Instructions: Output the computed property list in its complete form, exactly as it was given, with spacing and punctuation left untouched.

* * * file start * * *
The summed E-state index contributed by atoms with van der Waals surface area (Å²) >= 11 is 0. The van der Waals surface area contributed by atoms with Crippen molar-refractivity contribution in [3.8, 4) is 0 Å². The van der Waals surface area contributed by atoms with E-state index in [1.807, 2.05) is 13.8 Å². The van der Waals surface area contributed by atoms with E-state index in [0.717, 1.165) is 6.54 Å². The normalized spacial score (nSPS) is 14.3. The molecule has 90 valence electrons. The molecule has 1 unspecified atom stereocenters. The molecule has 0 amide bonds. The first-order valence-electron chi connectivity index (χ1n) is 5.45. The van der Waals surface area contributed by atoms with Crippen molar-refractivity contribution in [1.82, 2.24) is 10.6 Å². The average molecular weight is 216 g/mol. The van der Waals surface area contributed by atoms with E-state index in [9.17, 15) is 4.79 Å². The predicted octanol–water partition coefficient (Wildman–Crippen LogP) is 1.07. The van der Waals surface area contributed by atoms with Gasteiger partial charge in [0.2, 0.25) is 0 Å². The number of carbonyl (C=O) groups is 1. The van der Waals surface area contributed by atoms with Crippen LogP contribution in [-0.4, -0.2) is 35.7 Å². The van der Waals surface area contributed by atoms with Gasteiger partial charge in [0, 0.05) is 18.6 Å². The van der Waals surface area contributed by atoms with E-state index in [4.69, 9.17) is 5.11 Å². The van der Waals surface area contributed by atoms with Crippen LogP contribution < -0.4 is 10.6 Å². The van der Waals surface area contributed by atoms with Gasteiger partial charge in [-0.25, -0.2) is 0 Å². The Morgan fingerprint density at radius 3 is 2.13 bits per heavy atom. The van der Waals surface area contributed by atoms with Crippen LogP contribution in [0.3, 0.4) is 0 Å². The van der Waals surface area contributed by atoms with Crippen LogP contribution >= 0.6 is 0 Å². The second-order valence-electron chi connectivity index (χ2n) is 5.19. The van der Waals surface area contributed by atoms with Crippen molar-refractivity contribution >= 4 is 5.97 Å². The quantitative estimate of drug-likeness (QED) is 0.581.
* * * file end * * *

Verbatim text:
The summed E-state index contributed by atoms with van der Waals surface area (Å²) >= 11 is 0. The van der Waals surface area contributed by atoms with Crippen molar-refractivity contribution in [3.8, 4) is 0 Å². The van der Waals surface area contributed by atoms with E-state index in [1.807, 2.05) is 13.8 Å². The van der Waals surface area contributed by atoms with E-state index in [0.717, 1.165) is 6.54 Å². The normalized spacial score (nSPS) is 14.3. The molecule has 90 valence electrons. The molecule has 1 unspecified atom stereocenters. The molecule has 0 amide bonds. The first-order valence-electron chi connectivity index (χ1n) is 5.45. The van der Waals surface area contributed by atoms with Crippen molar-refractivity contribution in [1.82, 2.24) is 10.6 Å². The average molecular weight is 216 g/mol. The van der Waals surface area contributed by atoms with E-state index in [9.17, 15) is 4.79 Å². The predicted octanol–water partition coefficient (Wildman–Crippen LogP) is 1.07. The van der Waals surface area contributed by atoms with Gasteiger partial charge in [0.2, 0.25) is 0 Å². The number of carbonyl (C=O) groups is 1. The van der Waals surface area contributed by atoms with Crippen LogP contribution in [-0.4, -0.2) is 35.7 Å². The van der Waals surface area contributed by atoms with Gasteiger partial charge in [0, 0.05) is 18.6 Å². The van der Waals surface area contributed by atoms with E-state index in [4.69, 9.17) is 5.11 Å². The van der Waals surface area contributed by atoms with Crippen LogP contribution < -0.4 is 10.6 Å². The van der Waals surface area contributed by atoms with Gasteiger partial charge in [-0.25, -0.2) is 0 Å². The Morgan fingerprint density at radius 3 is 2.13 bits per heavy atom. The van der Waals surface area contributed by atoms with Crippen LogP contribution in [0.3, 0.4) is 0 Å². The van der Waals surface area contributed by atoms with Crippen LogP contribution >= 0.6 is 0 Å². The second-order valence-electron chi connectivity index (χ2n) is 5.19. The van der Waals surface area contributed by atoms with Crippen molar-refractivity contribution >= 4 is 5.97 Å². The quantitative estimate of drug-likeness (QED) is 0.581.